My dog Sam, Part 5

I fully expected Sam to push against that screen door like he usually did and make his escape, never to be heard from again.  Or at the very least, I thought he’d start barking and force me to let him back in.  But as I lay there back on my hide-a-bed, Sam began to howl; low, long and loud.  Loud enough for my mom to yell downstairs and tell me to let him back in.  Figuring I had taught him a lesson, I complied.

I went to the front door and peered out through the window.  The screen had been opened and Sam was standing at the top step looking out, but not going any further.  I went to open the door and he came towards me, trembling and wagging his tail.  It was the first time he acted glad to see me.  I attributed it to the cold and his chance to get back inside.  I went out to pull the screen closed and return the spring to where it belonged when I saw what caused Sam to howl.   A pack of dogs, 7 or 8 were roaming around near our yard in the moonlight, Frankie was in amongst them.  There was no mistaking the hitch in his giddyup as he moved amongst the other dogs.  They were up towards the garden and the end of the lane.  Most were still on the road, but Frankie and a couple others had ventured into our yard, sniffing and marking everything with their pee.  Sam didn’t act afraid, he seemed more excited than anything else.  

“C’mon, boy!  back inside!”

Sam came in with me wagging his tail.  I bent down to pet him and he stood there trembling for a moment, allowing me to rub his shoulders and pat him on the head.  He had never allowed me to pet him before and I enthusiastically went from his head and ears, down his shoulders and back. 

“Good boy! good dog, Sam!”

Over and over I praised him as I vigorously spread warmth through his body with my rubbing up and down.  Sam licked at my face and wagged his tail appreciatively.  I stood and moved towards my bed and Sam followed.  I jumped onto the bed and pulled the covers up to my chin while Sam curled up on the floor nearby, close enough that I could reach down and touch him.  He was still trembling, either from the excitement or the cold or both.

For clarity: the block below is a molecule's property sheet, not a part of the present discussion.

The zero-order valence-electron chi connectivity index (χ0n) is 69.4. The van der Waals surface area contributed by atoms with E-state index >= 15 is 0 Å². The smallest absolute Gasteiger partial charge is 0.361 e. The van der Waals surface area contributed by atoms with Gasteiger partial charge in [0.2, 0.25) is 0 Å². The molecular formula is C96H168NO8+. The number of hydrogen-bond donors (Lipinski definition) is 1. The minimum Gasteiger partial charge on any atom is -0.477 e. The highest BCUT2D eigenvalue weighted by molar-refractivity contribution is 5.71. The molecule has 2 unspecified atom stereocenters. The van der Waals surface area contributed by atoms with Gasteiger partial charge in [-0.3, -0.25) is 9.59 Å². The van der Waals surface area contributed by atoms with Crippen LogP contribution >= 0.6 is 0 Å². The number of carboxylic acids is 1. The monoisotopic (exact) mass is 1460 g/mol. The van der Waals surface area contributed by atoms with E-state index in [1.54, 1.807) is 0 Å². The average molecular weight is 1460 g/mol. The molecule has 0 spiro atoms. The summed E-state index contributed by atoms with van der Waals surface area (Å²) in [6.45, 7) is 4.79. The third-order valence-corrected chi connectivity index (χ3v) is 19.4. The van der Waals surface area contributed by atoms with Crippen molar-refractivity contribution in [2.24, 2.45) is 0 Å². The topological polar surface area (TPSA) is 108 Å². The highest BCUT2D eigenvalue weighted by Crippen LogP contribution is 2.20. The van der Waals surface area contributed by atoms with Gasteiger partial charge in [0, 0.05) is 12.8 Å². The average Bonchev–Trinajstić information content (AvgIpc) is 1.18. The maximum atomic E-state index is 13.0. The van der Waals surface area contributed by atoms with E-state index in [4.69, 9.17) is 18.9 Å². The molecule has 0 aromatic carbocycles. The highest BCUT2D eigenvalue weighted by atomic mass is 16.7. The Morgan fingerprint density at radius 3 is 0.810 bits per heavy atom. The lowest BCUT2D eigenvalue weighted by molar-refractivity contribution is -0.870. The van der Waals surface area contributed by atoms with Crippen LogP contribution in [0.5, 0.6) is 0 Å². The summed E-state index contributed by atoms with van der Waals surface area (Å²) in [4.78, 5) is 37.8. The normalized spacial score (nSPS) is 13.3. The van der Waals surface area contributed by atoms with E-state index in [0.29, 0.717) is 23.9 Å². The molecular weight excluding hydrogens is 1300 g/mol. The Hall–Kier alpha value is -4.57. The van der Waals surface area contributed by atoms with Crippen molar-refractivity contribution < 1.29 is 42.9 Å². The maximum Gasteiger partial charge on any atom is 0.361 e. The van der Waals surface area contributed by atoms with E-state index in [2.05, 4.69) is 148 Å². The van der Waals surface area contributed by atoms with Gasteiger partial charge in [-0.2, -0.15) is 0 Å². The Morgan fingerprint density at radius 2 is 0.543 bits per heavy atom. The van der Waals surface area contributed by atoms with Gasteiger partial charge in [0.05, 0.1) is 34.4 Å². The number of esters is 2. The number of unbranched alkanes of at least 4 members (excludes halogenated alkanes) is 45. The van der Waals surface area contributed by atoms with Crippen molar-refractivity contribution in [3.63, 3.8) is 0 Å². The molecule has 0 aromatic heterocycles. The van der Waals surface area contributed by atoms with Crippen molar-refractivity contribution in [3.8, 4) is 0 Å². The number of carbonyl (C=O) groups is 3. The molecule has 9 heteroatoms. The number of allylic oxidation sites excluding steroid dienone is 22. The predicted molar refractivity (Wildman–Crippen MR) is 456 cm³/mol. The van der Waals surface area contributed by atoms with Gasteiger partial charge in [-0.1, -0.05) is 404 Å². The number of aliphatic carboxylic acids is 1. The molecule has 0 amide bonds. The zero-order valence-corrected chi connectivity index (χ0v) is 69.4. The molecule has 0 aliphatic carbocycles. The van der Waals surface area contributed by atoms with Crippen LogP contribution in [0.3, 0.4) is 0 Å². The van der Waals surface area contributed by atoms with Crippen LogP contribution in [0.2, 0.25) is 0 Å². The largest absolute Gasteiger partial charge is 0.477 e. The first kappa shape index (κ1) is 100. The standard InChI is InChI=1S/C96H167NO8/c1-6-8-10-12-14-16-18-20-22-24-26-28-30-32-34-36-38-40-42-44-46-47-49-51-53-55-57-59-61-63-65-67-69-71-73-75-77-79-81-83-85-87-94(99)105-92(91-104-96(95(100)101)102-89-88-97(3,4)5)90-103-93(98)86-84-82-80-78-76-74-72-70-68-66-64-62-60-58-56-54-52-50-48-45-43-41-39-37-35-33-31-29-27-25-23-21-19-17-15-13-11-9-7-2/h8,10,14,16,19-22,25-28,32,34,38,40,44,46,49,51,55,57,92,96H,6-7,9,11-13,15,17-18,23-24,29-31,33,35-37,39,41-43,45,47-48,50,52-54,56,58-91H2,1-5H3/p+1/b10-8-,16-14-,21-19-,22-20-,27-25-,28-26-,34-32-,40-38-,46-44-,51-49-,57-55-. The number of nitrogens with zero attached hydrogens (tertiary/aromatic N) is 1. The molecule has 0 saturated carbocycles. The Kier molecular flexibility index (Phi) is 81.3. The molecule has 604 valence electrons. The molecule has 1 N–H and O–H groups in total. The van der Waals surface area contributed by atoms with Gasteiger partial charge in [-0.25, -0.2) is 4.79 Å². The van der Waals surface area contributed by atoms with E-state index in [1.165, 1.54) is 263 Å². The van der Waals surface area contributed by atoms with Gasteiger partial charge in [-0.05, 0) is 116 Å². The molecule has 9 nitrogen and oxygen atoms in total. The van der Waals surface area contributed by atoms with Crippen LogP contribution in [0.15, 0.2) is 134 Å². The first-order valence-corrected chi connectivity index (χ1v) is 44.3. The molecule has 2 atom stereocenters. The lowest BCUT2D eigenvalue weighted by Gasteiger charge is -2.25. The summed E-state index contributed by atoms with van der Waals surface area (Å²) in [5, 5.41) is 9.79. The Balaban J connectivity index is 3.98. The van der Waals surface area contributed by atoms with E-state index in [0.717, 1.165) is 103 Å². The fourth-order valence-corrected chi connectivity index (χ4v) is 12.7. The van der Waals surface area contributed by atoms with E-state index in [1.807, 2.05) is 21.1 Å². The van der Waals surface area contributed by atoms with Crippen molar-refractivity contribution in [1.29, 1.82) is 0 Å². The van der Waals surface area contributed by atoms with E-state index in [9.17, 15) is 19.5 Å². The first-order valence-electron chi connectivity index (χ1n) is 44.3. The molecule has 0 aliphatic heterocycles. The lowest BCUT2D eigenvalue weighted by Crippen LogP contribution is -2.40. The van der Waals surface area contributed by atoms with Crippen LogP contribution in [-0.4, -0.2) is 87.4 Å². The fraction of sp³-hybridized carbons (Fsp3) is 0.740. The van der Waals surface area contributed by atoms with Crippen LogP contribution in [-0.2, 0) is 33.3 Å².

“C’mon, Sam!”  I patted the bed.  Sam jumped up and curled in the quarter moon arch my body made, his tail thumping against the mattress.  We slept like that through the night.  

That was how our friendship began, both of us compromising.  I gave up the resentment I felt and he accepted our home as his.  We never did “own” Sam in the sense that he was obligated or belonged to us.  He and I formed a truce, an alliance of sorts.  He adopted the family, each one of us; my sisters, my mother and me.  And he never tried to shag my leg again. 

The fact that Sam tolerated us was obvious early on, because he hated everbody else.  Everybody.  It didn’t matter who they were, how long he knew them or how hard we tried to make him like them.  He didn’t need anyone, not even us… really.

One time the meter man came round to read our meter and Sam threatened him so badly that he slipped to the ground on his face trying to get away.  Sam was so furious that the fall only served to make him angrier, like the poor man had done it on purpose.  Sam lunged within a few feet of the man barking and growling, causing the meter reader to drop his clipboard in the mad scramble to get to his feet and back away to his truck.

My older sister had suitors that came around and (if they didn’t know better) left their cars to come knocking.  It was not uncommon to hear them calling from the hoods or even the roofs of their cars for us to come out and call off our dog because Sam would chase them back. 

Friends we made on the road would be held at bay towards the end of the lane because Sam wouldn’t let them in the yard.  Even my brother-in-law, who was generally well liked and soft spoken, could not make Sam accept him.  When we finally stopped chaining Sam up and let him roam free, our yard was off limits to anyone.  The neighborhood dogs soon learned respect and Frankie, the undisputed king of the road, met his match.